Straight talk - it's not for sissies.

Have you ever had to tell someone something really awkward or difficult?  The answer is most likely yes – we all have.  However, in our world of cyber communication, it’s pretty easy to avoid a face-to-face conversation, so it’s becoming more common for the hard-to-say stuff to happen digitally.  I’m old enough to remember when it was deplorable for someone to break-up via text and now it’s the most frequently used method (sigh……)

However in the work place, there is no avoiding the hard conversation, especially if you want to get great at your job.  This hard work life lesson is one of the most commonso you'll be WAY ahead of the game once you figure this shit out.  Today's hack:

Get comfortably coachable.

Back to my opening question - the last time you had to have an awkward, in-person conversation, there was probably a role play, stuck on repeat in your head about how the person was going to react to your bad news reveal.  Because unless you're a total douche, most of us don't enjoy hurting other people's feelings.  But imagine for a moment you were 100% certain that the person you had to speak with was NOT going to get upset, was NOT going to freak out, and would be totally open to what you had to say.  You wouldn't even think of it as an awkward conversation.  THAT'S the kind of atmosphere YOU get to create when you become comfortably coachable.  How?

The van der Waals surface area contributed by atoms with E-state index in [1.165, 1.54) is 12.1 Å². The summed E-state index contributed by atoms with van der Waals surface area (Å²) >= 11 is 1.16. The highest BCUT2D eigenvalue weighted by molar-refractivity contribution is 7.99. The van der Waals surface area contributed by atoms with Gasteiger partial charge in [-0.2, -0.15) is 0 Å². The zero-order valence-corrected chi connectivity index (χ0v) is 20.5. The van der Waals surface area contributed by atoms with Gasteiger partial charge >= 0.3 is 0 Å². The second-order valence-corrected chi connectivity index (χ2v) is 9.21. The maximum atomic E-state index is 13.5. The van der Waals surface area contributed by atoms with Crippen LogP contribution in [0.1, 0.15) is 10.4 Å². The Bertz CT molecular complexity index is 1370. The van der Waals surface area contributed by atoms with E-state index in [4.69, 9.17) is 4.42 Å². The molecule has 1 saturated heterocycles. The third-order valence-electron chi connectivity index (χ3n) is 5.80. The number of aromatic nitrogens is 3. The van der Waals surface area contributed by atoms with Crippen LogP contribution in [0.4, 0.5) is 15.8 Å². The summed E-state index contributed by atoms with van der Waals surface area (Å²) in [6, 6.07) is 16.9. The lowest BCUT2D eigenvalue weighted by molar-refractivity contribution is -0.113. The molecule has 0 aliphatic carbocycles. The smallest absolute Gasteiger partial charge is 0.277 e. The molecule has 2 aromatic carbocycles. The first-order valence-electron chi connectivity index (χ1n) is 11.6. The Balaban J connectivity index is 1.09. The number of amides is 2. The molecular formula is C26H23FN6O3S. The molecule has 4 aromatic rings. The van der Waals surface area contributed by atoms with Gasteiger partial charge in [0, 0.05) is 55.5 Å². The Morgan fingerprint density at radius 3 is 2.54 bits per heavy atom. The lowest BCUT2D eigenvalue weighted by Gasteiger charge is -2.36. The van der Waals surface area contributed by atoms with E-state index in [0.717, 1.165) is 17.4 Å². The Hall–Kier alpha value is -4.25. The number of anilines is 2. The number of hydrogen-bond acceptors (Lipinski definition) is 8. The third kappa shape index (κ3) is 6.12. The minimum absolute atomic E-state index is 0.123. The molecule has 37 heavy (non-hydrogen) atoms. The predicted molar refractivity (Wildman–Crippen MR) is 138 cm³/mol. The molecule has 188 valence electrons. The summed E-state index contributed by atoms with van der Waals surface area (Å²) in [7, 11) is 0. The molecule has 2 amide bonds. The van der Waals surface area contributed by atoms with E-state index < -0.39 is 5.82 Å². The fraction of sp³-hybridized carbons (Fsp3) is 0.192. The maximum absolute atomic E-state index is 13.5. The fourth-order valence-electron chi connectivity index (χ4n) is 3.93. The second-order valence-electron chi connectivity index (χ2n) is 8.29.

1. Open your mind to the truth that there are opinions about your work that are different from your own. And just because those opinions are different, doesn’t mean the person who has them is clueless, vindictive, or doesn’t like you. Their opinion is different because they view your performance from their perspective, not yours. Their lens may include a lot more years of experience and involve dozens of people who came before you, doing the same job and making the same mistakes you are. Try to suspend the TOTALLY NORMAL instinct for defensiveness just long enough to hear what they have to say.

  2. Now, repeat to yourself what they said. Work REALLY hard to find a grain of truth in the feedback (no matter how painful it is to do so). Believe it or not, it’s a gift when someone actually takes the time to critique your performance because it means they care enough about your success to enter into a (potentially) difficult conversation that’s sole purpose is your improvement.

  3. After the truth of the feedback makes sense and has sunk it, fix the shortcoming. FAST. Because it proves to your boss that not only were you tough enough to handle the conversation, you actually took the feedback to heart and started immediately changing behavior accordingly.

The beauty of being comfortably coachable is that it creates the ultimate win/win situation.  Your boss will quickly realize how well you handle and adjust to feedback, so they’ll give it you more frequently.  And since you're now more comfortable receiving it, your professional growth and performance will accelerate.  Plus, you'll be learning how to comfortably coach others, reducing the anxiety you feel when you're the one initiating the awkward conversation.  Hell, maybe you'll even have the guts to do it in person, which is a mountain you'll have to eventually scale the day you become the boss.  Get comfortably coachable now and you'll get there faster.

Hope this helped, now go get shit done.

Bossy Skirt